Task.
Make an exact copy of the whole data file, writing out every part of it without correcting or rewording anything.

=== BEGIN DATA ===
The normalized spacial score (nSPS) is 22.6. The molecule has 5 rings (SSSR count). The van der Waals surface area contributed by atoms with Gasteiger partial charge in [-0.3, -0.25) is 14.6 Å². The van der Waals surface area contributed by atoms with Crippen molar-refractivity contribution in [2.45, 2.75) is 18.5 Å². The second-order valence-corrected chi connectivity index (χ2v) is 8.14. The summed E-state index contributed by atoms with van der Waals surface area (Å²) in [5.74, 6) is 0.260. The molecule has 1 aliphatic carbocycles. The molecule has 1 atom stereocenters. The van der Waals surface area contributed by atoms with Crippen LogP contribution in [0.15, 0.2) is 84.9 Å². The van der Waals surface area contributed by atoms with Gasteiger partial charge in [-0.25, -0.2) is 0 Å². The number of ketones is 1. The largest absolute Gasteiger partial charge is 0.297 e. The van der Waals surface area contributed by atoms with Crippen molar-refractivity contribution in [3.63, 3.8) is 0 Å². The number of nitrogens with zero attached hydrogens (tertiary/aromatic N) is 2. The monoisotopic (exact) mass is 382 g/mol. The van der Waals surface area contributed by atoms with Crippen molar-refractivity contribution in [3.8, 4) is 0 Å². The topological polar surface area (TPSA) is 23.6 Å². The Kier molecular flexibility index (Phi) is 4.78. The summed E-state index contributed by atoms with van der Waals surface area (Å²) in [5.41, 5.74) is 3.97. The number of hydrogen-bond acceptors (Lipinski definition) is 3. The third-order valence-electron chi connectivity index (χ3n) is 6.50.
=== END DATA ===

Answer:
The normalized spacial score (nSPS) is 22.6. The molecule has 5 rings (SSSR count). The van der Waals surface area contributed by atoms with Gasteiger partial charge in [-0.3, -0.25) is 14.6 Å². The van der Waals surface area contributed by atoms with Crippen molar-refractivity contribution in [2.45, 2.75) is 18.5 Å². The second-order valence-corrected chi connectivity index (χ2v) is 8.14. The summed E-state index contributed by atoms with van der Waals surface area (Å²) in [5.74, 6) is 0.260. The molecule has 1 aliphatic carbocycles. The molecule has 1 atom stereocenters. The van der Waals surface area contributed by atoms with Crippen LogP contribution in [0.15, 0.2) is 84.9 Å². The van der Waals surface area contributed by atoms with Gasteiger partial charge in [-0.25, -0.2) is 0 Å². The number of ketones is 1. The largest absolute Gasteiger partial charge is 0.297 e. The van der Waals surface area contributed by atoms with Crippen molar-refractivity contribution in [3.63, 3.8) is 0 Å². The number of nitrogens with zero attached hydrogens (tertiary/aromatic N) is 2. The monoisotopic (exact) mass is 382 g/mol. The van der Waals surface area contributed by atoms with Crippen molar-refractivity contribution in [3.8, 4) is 0 Å². The topological polar surface area (TPSA) is 23.6 Å². The Kier molecular flexibility index (Phi) is 4.78. The summed E-state index contributed by atoms with van der Waals surface area (Å²) in [5.41, 5.74) is 3.97. The number of hydrogen-bond acceptors (Lipinski definition) is 3. The third-order valence-electron chi connectivity index (χ3n) is 6.50.